As a leader of the group, Maisie’s role extends her focus away from her own game to that of the well-being and functioning of the team.
“From when I was first brought into the team, it’s probably more around what my role was in the team and then now more steering towards a leadership position, it’s about thinking of others first, and how can I get the most out of my teammates and that type of thing.”
“So, there’s probably that little shift from thinking about your own game to then thinking about everyone else and making sure that everyone’s on the same page, and that’s probably the biggest learning I’ve taken away from it.”
“And obviously, we’re quite diverse in our culture and going to get to know the girls and why they play and what motivates them, I think that’s important to build that connection both on and off the court.”
In 2022, the Adelaide Thunderbirds celebrate their 25th anniversary. Maisie speaks to how this reflection on history has influenced her craft as a player and as a leader.
“It is a good celebration of all the players that have come before us and obviously the legacy that they have left. To see that we have a rich history and build our own legacy, that’s special to show the connection and everything that past players have done for the club.”
“Natalie von Bertouch has also been a player I look up to and admire. I love how hardworking she was, and she was a leader as well. She did everything in her career and epitomises those strong values and she was such a world class player.”
In September 2021, Maisie posted a photo on Instagram which highlighted, in the caption, the pressures around body image that women and athletes are subjected to and her struggle with this.
When asked about her motivation to write the post, Maisie pointed out how important it is to use her platform and voice to raise awareness around this pertinent issue.
“I think it was something that had been on my mind for a while, but I know that at the highest level, you’re always in the spotlight. I just wanted to get back to the message out there and be honest about how I was feeling. If that’s the way I was feeling, I know that there would be a lot of other people out there feeling the same way”.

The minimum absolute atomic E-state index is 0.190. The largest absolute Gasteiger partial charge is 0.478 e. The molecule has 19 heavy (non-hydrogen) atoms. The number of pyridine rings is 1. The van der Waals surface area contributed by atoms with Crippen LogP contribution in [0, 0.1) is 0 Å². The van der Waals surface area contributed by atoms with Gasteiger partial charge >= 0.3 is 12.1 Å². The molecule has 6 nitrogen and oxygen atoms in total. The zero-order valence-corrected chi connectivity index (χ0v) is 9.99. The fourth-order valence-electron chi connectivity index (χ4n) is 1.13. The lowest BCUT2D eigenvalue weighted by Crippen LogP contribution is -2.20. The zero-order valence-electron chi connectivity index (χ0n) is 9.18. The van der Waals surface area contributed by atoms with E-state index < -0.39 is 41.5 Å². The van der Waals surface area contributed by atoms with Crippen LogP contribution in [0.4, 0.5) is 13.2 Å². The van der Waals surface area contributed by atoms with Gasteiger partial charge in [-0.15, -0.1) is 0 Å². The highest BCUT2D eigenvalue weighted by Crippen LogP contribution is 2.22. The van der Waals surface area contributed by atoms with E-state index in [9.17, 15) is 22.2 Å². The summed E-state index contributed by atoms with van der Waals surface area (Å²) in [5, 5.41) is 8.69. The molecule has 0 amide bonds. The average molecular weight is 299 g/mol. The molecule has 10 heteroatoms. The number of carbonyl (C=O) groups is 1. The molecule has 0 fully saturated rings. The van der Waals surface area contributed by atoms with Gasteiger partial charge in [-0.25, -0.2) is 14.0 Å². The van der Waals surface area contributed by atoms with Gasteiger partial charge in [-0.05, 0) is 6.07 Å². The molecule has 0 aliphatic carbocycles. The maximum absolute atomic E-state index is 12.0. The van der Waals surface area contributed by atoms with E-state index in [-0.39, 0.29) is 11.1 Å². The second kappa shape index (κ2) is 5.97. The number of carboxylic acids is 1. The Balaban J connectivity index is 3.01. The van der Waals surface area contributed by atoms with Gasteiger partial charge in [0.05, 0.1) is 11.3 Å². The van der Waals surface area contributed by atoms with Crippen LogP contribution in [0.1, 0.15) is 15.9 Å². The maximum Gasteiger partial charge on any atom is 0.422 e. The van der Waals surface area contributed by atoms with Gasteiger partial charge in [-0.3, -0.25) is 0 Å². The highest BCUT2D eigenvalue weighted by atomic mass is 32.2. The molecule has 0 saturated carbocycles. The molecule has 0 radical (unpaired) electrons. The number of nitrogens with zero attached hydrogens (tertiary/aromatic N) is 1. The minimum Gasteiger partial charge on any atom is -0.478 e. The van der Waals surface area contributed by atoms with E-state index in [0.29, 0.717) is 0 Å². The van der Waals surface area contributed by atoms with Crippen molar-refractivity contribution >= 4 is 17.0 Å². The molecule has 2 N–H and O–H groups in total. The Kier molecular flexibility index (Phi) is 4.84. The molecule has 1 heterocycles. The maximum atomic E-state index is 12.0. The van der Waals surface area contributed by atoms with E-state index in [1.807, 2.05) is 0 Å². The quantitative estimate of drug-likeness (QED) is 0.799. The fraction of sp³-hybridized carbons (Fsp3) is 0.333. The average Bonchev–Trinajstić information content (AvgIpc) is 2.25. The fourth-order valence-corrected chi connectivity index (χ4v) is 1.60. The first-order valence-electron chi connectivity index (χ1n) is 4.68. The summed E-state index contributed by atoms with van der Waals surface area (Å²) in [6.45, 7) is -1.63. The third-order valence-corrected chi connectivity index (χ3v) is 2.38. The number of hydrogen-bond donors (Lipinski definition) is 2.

This message helps to humanise the athlete behind the bib and start an important conversation.
“I think it’s a good message to get out there to show that even though we are athletes, we are still human. There are times where we’re hard on ourselves and I think it’s part of who we are, and that message was something quite genuine and raw. It’s something close to my heart.”
“I got a lot of feedback from my followers and young girls who thought this would not be something that I would worry about. At the end of the day, we’re all human and we all have our insecurities and vulnerabilities, and I think it’s just important to get that story out there and just be yourself.”
The Thunderbirds Vice-Captain and midcourter perceives the pressure to be both internal and external.
“It’s probably the pressure I put on myself to have to look a certain way. As athletes there is some pressure to have to be athletic looking, muscly and that type of thing. I think that’s not always the case.”
“It’s also the media and how they frame what you should look like.”
Maisie wanted to normalise the impact that these pressures can have on performance and has been seeing a psychologist to ensure that it does not continue to affect her self-confidence. Some of the strategies that she has found helpful include being grateful and focusing on performance, rather than appearance.